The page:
People who don't understand how incentives work will probably think my headline is pure snark. It's not. Selling beer at football games is a smart way to reduce binge drinking, and I'm glad the University of Maryland wants to give it a try.
When the college football season resumes next fall, students will be allowed to buy beer at the stadium. In theory, this will give them less incentive to continue the dangerous ritual of aggressively "pregaming," i.e. getting trashed on mystery drinks at house parties.
Results of similar experiments at other campuses were encouraging, according to Student Government President Patrick Ronk:
Student leaders looked at 32 other universities that sell alcohol at football games. "No school had seen a rise in problematic behavior," Ronk said. "Some had seen decreases. They had also seen a decent amount of revenue coming in," which would be used for responsible-drinking initiatives, mental health counseling and sexual assault prevention programs.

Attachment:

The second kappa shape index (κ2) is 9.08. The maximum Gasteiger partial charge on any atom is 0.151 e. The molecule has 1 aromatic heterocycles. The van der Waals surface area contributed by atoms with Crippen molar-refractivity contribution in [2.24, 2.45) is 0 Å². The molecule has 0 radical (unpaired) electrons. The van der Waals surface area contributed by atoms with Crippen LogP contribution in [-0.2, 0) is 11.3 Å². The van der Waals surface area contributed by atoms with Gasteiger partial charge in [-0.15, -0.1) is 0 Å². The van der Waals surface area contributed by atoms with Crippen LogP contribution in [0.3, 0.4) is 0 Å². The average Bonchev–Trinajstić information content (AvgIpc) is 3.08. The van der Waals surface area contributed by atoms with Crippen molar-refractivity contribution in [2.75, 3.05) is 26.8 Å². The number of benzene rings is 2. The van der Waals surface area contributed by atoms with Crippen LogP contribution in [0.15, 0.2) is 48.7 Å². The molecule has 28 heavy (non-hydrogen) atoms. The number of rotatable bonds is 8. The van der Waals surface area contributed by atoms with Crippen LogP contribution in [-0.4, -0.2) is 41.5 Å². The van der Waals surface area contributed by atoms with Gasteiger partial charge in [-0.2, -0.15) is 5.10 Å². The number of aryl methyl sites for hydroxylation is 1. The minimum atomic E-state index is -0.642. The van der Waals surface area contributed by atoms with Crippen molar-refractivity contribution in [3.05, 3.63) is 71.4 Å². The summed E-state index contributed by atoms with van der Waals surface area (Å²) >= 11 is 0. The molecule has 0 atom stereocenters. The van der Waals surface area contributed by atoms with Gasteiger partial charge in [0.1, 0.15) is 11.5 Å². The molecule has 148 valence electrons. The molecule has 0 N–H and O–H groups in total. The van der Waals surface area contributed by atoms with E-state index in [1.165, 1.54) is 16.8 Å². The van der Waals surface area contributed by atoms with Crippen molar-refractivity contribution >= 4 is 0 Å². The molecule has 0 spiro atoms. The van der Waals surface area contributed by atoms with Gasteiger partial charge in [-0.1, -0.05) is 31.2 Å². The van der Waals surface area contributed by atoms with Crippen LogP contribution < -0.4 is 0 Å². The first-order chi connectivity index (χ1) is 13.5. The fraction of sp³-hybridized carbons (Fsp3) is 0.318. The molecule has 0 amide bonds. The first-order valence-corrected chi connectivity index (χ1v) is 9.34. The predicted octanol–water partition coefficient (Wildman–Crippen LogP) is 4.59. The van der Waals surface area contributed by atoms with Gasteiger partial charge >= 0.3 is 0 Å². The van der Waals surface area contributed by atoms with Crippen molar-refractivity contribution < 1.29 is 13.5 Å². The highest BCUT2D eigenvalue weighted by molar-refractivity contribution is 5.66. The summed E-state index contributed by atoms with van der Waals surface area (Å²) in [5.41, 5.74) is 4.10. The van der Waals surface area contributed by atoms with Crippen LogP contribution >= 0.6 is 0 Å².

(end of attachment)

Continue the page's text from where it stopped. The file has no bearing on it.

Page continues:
The school will be checking IDs carefully and pushing people to use designated drivers and cabs.
In a campus survey, faculty and staff had mixed feelings about the idea, but students overwhelmingly supported it. The Diamondback, the student newspaper, endorsed it in an editorial recently.
Other campuses are moving in the opposite direction. Dartmouth University, for instance, has plans to ban drinking on campus completely as a method of reducing alcohol abuse.
Policymakers would be wise to keep in mind that Prohibition simply doesn't work; it's impossible to stop people from drinking, and the very attempt actually encourages reckless drinking. That's why the federal drinking age of 21 is bad policy, and it's why activists should fight for repeal if they want to make campuses safer environments for everybody.
It's nice to see the University of Maryland take that first step.